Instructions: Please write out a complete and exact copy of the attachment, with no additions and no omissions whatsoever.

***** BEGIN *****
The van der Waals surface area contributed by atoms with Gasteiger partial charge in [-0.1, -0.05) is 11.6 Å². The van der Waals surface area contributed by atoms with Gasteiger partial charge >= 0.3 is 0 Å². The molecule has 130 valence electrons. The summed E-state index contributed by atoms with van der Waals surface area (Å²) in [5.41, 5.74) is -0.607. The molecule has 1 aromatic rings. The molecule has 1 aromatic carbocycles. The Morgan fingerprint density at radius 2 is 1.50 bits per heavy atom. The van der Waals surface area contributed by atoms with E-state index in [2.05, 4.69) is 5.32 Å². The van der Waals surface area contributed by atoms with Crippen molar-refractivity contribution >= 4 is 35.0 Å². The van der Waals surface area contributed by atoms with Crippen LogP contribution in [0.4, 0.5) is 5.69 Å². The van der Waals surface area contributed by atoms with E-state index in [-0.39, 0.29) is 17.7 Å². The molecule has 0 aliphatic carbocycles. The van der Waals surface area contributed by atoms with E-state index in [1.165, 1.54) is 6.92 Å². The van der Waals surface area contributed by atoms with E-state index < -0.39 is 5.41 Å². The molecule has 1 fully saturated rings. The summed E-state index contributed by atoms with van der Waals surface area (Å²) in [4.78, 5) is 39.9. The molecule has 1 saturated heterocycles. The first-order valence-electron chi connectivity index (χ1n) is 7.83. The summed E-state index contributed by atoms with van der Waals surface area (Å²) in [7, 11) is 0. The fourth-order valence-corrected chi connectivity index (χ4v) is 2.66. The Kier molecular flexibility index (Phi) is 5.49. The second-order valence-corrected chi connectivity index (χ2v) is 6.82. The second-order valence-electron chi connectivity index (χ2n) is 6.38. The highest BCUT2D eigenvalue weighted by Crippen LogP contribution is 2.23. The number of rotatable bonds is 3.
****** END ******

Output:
The van der Waals surface area contributed by atoms with Gasteiger partial charge in [-0.1, -0.05) is 11.6 Å². The van der Waals surface area contributed by atoms with Gasteiger partial charge >= 0.3 is 0 Å². The molecule has 130 valence electrons. The summed E-state index contributed by atoms with van der Waals surface area (Å²) in [5.41, 5.74) is -0.607. The molecule has 1 aromatic rings. The molecule has 1 aromatic carbocycles. The Morgan fingerprint density at radius 2 is 1.50 bits per heavy atom. The van der Waals surface area contributed by atoms with E-state index in [2.05, 4.69) is 5.32 Å². The van der Waals surface area contributed by atoms with Crippen molar-refractivity contribution >= 4 is 35.0 Å². The van der Waals surface area contributed by atoms with Crippen LogP contribution in [0.4, 0.5) is 5.69 Å². The van der Waals surface area contributed by atoms with E-state index in [-0.39, 0.29) is 17.7 Å². The molecule has 0 aliphatic carbocycles. The van der Waals surface area contributed by atoms with E-state index in [1.165, 1.54) is 6.92 Å². The van der Waals surface area contributed by atoms with E-state index < -0.39 is 5.41 Å². The molecule has 1 fully saturated rings. The summed E-state index contributed by atoms with van der Waals surface area (Å²) in [4.78, 5) is 39.9. The molecule has 1 saturated heterocycles. The first-order valence-electron chi connectivity index (χ1n) is 7.83. The summed E-state index contributed by atoms with van der Waals surface area (Å²) in [7, 11) is 0. The fourth-order valence-corrected chi connectivity index (χ4v) is 2.66. The Kier molecular flexibility index (Phi) is 5.49. The second-order valence-corrected chi connectivity index (χ2v) is 6.82. The second-order valence-electron chi connectivity index (χ2n) is 6.38. The highest BCUT2D eigenvalue weighted by Crippen LogP contribution is 2.23. The number of rotatable bonds is 3.